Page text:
Reports on Transportation

The reports below represent a sample of Frontier Group’s work on Transportation. For more of our reports on this and related topics, please visit Full archive coming soon.

Transportation in Transition: A Look at Changing Travel Patterns in America's Biggest Cities

Residents of America’s cities are driving less and using other modes of travel more. This report compares the latest government data on changes in automobile use, public transit travel and biking in each of America's 100 most populous urbanized areas.

(December 2013)
A New Way to Go: The Transportation Apps and Vehicle-Sharing Tools that Are Giving More Americans the Freedom to Drive Less

America is in the midst of a technological revolution ... and a big shift in our transportation habits. New technology-enabled transportation services - including numerous varieties of carsharing, bikesharing, ridesharing and real-time transit information delivered via smartphone - are emerging rapidly, giving an increasing number of Americans the freedom to adopt car-free and car-light lifestyles. A New Way to Go provides a "field guide" to these new services, documents the impacts they are already having on Americans' transportation choices, and highlights their potential to reshape America's transportation system in ways that further reduce driving.

(October 2013)
Road Overkill: Wisconsin Spends Big on Questionable Highways, Even as Driving Declines

Wisconsin’s transportation system is at a crossroads. The state’s roads and bridges are aging and maintenance needs are increasing. Funding for transit service has been slashed . Yet, the state continues to increase spending on highway expansion projects, despite the fact that driving in Wisconsin is on the decline. Road Overkill looks at seven recent highway expansion projects in Wisconsin and finds that traffic has failed on those highways has failed to materialize as transportation planners expected. Before investing hundreds of millions of dollars in even more highway capacity, Wisconsin officials should review those projects to ensure that they are still worthwhile investments in an era of reduced growth in driving.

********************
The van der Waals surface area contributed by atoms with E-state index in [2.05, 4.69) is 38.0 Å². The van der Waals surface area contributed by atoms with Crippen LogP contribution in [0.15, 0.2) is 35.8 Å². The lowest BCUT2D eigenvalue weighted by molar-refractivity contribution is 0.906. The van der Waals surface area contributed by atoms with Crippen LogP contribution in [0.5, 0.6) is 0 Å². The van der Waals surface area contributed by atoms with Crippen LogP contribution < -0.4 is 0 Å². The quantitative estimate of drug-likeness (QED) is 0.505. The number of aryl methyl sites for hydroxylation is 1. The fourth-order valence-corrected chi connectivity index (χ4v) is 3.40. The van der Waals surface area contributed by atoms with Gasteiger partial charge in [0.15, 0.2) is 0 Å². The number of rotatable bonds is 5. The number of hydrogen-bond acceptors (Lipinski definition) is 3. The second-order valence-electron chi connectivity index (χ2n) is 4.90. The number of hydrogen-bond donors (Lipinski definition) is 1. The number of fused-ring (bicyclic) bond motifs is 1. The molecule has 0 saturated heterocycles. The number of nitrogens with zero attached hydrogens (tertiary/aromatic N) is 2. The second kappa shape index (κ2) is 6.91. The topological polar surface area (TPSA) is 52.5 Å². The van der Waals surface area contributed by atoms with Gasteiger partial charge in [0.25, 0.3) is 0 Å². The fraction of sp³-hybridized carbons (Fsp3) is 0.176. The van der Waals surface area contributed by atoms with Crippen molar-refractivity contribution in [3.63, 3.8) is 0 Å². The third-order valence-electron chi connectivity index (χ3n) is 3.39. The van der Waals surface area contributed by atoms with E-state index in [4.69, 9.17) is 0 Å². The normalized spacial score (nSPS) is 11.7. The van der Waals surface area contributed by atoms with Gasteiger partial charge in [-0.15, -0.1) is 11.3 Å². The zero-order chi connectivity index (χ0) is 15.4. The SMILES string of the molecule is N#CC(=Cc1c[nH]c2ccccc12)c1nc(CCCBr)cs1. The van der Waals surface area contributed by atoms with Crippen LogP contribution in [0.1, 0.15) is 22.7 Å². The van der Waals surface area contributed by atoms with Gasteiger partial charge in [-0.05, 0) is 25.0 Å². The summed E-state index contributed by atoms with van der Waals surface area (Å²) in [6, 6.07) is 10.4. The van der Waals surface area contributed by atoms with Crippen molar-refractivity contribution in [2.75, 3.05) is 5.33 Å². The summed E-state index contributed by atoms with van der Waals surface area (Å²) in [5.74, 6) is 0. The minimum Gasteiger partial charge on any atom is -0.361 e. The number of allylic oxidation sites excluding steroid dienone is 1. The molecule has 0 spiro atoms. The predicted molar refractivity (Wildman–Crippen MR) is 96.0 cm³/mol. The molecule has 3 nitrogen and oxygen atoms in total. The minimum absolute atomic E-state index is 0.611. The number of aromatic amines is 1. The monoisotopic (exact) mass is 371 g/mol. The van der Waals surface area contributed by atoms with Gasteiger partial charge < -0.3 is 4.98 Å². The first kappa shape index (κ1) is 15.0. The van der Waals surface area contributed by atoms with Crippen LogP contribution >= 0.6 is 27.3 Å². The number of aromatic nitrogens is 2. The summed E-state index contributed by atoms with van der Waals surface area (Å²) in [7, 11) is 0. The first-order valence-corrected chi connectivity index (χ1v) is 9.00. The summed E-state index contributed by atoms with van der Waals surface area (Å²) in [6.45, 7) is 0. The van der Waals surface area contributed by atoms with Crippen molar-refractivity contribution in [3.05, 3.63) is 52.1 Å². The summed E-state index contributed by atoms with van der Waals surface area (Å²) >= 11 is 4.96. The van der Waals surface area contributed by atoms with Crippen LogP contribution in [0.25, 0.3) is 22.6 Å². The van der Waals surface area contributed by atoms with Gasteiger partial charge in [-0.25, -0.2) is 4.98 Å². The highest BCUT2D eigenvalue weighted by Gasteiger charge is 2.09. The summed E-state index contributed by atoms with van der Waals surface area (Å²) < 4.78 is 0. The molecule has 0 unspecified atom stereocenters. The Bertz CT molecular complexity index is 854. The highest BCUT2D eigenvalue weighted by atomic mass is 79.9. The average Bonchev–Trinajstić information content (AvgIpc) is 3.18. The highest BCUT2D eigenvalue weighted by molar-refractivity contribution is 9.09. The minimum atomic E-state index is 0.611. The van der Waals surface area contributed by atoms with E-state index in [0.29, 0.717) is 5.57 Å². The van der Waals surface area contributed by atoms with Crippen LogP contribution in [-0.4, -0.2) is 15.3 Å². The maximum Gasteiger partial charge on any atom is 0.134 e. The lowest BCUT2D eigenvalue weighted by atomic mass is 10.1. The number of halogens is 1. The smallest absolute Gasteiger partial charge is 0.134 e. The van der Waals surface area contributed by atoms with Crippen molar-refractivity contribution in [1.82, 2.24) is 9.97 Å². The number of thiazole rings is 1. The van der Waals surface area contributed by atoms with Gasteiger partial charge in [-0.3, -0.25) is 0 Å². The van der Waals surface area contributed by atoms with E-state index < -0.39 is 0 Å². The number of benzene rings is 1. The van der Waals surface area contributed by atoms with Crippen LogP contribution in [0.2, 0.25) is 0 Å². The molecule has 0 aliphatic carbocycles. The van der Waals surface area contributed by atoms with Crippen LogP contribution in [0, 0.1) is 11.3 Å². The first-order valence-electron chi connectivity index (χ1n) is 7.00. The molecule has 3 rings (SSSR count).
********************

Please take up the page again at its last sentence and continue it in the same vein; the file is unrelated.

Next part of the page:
(May 2013)
A New Direction: Our Changing Relationship with Driving and the Implications for America's Future

The Driving Boom - a six decade-long period of steady growth in per-capita driving in the United States - is now over. We don't yet know what will replace it. Will members of the Millennial generation continue to drive less than previous generations as they age? Will they revert to the driving patterns of their parents? Or will advances in technology and changes in transportation and housing preferences lead to further declines in driving in the years to come? A New Direction: Our Changing Relationship with Driving and the Implications for America's Future explores these different possible futures and their high-stakes ramifications for transportation policy in the United States.

(May 2013)
Connecting Phoenix and Tucson: The Benefits of Intercity Rail in the Sun Corridor

Arizona is one of the nation's fastest growing states, with much of the growth occurring in the "Sun Corridor" between Phoenix and Tucson. That growth has clogged the sole high-capacity transportation connection between the two cities, Interstate 10. Connecting Phoenix and Tucson documents the benefits of adding intercity rail as a new transportation option for Sun Corridor residents, including cleaner air, less time wasted in traffic, and new opportunities for jobs and economic growth.